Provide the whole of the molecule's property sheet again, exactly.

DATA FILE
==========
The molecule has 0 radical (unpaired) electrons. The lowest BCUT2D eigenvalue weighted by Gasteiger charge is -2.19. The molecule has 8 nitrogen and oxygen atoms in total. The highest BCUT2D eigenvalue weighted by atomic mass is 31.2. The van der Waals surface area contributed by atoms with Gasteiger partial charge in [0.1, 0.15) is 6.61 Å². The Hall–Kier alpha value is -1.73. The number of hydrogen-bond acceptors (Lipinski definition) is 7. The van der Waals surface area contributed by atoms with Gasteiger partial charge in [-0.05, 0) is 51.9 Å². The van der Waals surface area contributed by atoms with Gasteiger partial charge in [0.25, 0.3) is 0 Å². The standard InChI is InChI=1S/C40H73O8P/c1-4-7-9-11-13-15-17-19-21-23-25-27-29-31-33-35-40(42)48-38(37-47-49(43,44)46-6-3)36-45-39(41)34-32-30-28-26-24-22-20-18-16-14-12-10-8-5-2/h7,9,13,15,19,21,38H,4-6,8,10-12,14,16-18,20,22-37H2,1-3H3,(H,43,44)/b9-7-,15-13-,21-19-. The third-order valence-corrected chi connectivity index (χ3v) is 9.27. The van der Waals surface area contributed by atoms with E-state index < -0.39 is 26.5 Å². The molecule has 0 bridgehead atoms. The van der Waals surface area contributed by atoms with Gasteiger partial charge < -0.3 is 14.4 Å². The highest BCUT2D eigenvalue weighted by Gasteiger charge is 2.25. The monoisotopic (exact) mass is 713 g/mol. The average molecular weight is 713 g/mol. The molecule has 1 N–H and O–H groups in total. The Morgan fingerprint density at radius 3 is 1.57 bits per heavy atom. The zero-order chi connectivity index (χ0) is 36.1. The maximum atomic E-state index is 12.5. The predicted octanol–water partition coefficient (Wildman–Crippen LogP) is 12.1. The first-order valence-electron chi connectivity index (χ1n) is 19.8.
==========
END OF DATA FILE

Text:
The molecule has 0 radical (unpaired) electrons. The lowest BCUT2D eigenvalue weighted by Gasteiger charge is -2.19. The molecule has 8 nitrogen and oxygen atoms in total. The highest BCUT2D eigenvalue weighted by atomic mass is 31.2. The van der Waals surface area contributed by atoms with Gasteiger partial charge in [0.1, 0.15) is 6.61 Å². The Hall–Kier alpha value is -1.73. The number of hydrogen-bond acceptors (Lipinski definition) is 7. The van der Waals surface area contributed by atoms with Gasteiger partial charge in [-0.05, 0) is 51.9 Å². The van der Waals surface area contributed by atoms with Gasteiger partial charge in [0.25, 0.3) is 0 Å². The standard InChI is InChI=1S/C40H73O8P/c1-4-7-9-11-13-15-17-19-21-23-25-27-29-31-33-35-40(42)48-38(37-47-49(43,44)46-6-3)36-45-39(41)34-32-30-28-26-24-22-20-18-16-14-12-10-8-5-2/h7,9,13,15,19,21,38H,4-6,8,10-12,14,16-18,20,22-37H2,1-3H3,(H,43,44)/b9-7-,15-13-,21-19-. The third-order valence-corrected chi connectivity index (χ3v) is 9.27. The van der Waals surface area contributed by atoms with E-state index < -0.39 is 26.5 Å². The molecule has 0 bridgehead atoms. The van der Waals surface area contributed by atoms with Gasteiger partial charge < -0.3 is 14.4 Å². The highest BCUT2D eigenvalue weighted by Gasteiger charge is 2.25. The monoisotopic (exact) mass is 713 g/mol. The average molecular weight is 713 g/mol. The molecule has 1 N–H and O–H groups in total. The Morgan fingerprint density at radius 3 is 1.57 bits per heavy atom. The zero-order chi connectivity index (χ0) is 36.1. The maximum atomic E-state index is 12.5. The predicted octanol–water partition coefficient (Wildman–Crippen LogP) is 12.1. The first-order valence-electron chi connectivity index (χ1n) is 19.8.